Rating: 5/5 stars
Suitable for Fans of: Fangirl, Eleanor and Park, Since You’ve Been Gone
If you broke Elena’s heart, Star Wars would spill out. So when she decides to queue outside her local cinema to see the new movie, she’s expecting a celebration with crowds of people who love Han, Luke and Leia just as much as she does. What she’s not expecting is to be last in a line of only three people; to have to pee into a collectible Star Wars soda cup behind a dumpster or to meet that unlikely someone who just might truly understand the way she feels.
Kindred Spirits is an engaging short story by Rainbow Rowell, author of the bestselling Eleanor & Park, Fangirl and Carry On, and is part of a handful of selected short reads specially produced for World Book Day.
“If you broke Elena’s heart, Star Wars would spill out. This was a holy day for her — it was a cosmic event. This was her planets lining up. (Tatooine, Coruscant, Hoth.)”
Rainbow Rowell is one of my favourite authors, and I seize every opportunity to shower her with praise, with the aim of indoctrinating you all into acquiring her novels. (Slowly but surely.) (I’m not evil, I just want to spread the love.)
Thus, despite Kindred Spirits only being a short story, I felt the urge to review it.
Frankly, I was very much in the correct mood for this story. I felt myself being imperceptibly tugged into the grips of a reading slump, and Kindred Spirits managed to throw me miles away from one like an ejector seat. This novel was light-hearted but meaningful, sweet yet hilarious, and I loved it.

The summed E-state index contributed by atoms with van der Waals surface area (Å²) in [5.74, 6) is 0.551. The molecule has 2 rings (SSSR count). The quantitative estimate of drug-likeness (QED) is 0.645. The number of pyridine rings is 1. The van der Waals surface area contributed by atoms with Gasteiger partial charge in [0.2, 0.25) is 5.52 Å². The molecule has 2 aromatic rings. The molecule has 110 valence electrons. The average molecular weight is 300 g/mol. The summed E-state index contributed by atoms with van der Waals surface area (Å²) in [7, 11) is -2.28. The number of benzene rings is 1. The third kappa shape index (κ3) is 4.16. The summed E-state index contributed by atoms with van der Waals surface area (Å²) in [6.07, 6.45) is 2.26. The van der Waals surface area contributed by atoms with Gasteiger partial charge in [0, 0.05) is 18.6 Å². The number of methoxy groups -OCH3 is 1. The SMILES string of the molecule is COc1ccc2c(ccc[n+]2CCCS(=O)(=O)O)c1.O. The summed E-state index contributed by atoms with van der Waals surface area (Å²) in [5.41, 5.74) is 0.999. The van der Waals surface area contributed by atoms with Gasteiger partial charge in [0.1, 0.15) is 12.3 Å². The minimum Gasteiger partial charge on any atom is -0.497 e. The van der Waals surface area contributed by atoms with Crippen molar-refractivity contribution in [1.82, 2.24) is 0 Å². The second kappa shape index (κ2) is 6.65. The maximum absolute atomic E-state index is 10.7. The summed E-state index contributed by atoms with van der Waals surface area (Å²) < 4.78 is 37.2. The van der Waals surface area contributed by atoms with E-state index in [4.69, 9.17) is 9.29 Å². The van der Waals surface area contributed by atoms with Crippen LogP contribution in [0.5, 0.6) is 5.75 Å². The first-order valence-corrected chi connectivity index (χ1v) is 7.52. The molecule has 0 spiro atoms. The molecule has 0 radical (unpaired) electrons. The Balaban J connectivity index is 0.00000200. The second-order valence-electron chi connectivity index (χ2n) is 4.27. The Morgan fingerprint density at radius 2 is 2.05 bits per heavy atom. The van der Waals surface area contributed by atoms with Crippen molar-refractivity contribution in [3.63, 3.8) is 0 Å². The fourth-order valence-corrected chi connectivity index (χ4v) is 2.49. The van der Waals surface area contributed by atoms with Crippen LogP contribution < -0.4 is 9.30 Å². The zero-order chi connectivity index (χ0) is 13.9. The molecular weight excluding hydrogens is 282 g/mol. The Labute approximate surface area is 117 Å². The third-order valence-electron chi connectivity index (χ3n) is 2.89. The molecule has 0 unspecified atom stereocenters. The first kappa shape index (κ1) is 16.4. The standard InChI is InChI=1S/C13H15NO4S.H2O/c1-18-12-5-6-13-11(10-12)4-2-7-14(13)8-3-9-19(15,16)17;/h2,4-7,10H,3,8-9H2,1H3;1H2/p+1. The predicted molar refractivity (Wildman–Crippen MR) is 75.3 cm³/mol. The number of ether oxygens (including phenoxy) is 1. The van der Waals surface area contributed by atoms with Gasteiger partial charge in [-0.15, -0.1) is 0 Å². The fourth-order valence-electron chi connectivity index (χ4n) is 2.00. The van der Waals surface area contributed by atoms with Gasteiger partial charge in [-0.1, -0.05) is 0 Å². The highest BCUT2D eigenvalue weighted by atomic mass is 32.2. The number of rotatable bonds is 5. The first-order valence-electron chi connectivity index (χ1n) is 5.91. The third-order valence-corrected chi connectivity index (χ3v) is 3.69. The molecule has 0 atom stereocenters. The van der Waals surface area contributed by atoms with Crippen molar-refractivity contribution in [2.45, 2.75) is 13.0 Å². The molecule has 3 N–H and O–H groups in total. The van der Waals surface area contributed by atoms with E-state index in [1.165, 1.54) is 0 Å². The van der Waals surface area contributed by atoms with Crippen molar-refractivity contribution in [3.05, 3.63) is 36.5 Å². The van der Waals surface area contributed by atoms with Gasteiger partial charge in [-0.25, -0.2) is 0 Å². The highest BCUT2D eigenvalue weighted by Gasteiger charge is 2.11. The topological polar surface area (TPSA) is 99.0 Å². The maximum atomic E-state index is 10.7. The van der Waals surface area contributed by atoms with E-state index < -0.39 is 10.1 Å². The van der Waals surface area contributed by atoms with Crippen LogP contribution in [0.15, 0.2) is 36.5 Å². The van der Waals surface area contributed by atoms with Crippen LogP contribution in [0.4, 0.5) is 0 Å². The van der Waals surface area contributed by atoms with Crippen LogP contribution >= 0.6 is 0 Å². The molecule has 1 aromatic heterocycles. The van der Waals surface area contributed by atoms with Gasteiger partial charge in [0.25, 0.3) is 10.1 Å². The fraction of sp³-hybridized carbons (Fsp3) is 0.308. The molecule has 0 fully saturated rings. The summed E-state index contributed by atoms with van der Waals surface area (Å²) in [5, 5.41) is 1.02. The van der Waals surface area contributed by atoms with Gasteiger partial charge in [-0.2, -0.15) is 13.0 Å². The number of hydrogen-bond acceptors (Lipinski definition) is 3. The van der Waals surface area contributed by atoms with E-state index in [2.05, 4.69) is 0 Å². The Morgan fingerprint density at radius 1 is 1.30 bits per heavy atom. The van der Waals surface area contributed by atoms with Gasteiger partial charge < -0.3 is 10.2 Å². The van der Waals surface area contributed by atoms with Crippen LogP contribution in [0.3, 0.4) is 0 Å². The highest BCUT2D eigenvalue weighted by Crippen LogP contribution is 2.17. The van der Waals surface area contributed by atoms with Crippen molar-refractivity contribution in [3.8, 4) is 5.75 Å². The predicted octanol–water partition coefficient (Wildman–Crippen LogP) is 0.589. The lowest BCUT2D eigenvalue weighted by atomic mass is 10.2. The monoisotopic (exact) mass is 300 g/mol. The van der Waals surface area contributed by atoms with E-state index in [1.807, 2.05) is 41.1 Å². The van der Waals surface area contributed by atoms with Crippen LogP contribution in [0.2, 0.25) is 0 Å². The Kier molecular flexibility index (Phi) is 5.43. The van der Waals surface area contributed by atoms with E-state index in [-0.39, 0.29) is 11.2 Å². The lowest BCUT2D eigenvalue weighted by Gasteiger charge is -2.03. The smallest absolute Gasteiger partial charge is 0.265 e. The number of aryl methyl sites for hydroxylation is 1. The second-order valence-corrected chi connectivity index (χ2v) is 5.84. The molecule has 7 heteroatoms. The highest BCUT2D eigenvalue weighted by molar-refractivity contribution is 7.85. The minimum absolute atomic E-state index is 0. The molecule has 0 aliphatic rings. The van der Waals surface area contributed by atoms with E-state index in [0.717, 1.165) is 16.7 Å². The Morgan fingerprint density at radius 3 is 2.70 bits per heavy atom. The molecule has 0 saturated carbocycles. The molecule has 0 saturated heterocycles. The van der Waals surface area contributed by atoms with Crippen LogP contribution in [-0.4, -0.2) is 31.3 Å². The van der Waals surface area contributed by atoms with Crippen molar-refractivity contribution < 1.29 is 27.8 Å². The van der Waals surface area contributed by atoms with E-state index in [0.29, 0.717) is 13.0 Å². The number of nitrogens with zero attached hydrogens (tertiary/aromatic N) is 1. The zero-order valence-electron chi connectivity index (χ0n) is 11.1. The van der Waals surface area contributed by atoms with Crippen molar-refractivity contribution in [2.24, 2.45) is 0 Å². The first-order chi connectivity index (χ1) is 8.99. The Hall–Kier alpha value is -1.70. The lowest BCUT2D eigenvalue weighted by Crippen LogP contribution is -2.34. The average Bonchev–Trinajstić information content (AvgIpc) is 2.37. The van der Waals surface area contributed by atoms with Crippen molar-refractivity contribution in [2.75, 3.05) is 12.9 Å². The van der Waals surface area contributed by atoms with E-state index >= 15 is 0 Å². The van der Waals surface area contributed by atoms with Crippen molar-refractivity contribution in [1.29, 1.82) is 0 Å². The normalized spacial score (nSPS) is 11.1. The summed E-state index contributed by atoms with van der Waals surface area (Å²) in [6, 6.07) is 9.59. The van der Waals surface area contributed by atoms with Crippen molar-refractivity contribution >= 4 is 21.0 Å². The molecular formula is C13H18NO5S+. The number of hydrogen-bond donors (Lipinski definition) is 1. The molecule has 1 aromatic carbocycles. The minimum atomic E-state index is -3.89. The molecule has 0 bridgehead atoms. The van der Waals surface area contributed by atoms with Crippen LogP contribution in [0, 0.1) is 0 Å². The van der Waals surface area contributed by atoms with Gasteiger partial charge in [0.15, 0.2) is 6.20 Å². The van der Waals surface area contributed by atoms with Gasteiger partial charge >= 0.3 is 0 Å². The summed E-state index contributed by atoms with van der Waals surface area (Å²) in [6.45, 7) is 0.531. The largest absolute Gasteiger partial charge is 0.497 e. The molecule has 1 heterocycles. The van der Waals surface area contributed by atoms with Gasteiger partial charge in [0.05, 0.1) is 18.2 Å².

Obviously, though, I could have done with more. I could have read a whole book based on this concept. However, I knew what I was going into, and so I was content with the entirety of the story, feeling as though I was abandoned with just the right amount of questions, just the right amount of theories that make a novel good.
My English teacher stresses that subtlety is key to engaging writing. You shouldn’t tell the reader that this happened, then this, then this, then this. You should imply things, or just hint at them, so as to ensure the reader stays on his/her toes throughout, and is eager to discover the fate of the characters.
Rowell has a similar technique, and I love it. I love the fluid and seamless transitions between time and location, and I love the characters she builds. The few characters mentioned were easily recognisable, and went through beautiful developments in just a few days.
It’s wonderful how Rowell has worked with such a sort time-frame – as well as a short word count – to develop such a meaningful and complete novel. Personally, I believe the development of a character over just a few days is a fantastic entity to peruse.
Thus, I awarded Kindred Spirits 5/5 stars – how could it earn anything less? Rainbow Rowell is literary goddess who I would follow to the ends of the Earth. That’s a little extreme. (But not false.)
So, if you enjoyed any other novel by Rainbow Rowell, or you are a simultaneous consumer of both Star Wars, and YA fiction, I encourage you to pick up this short story – you won’t regret it!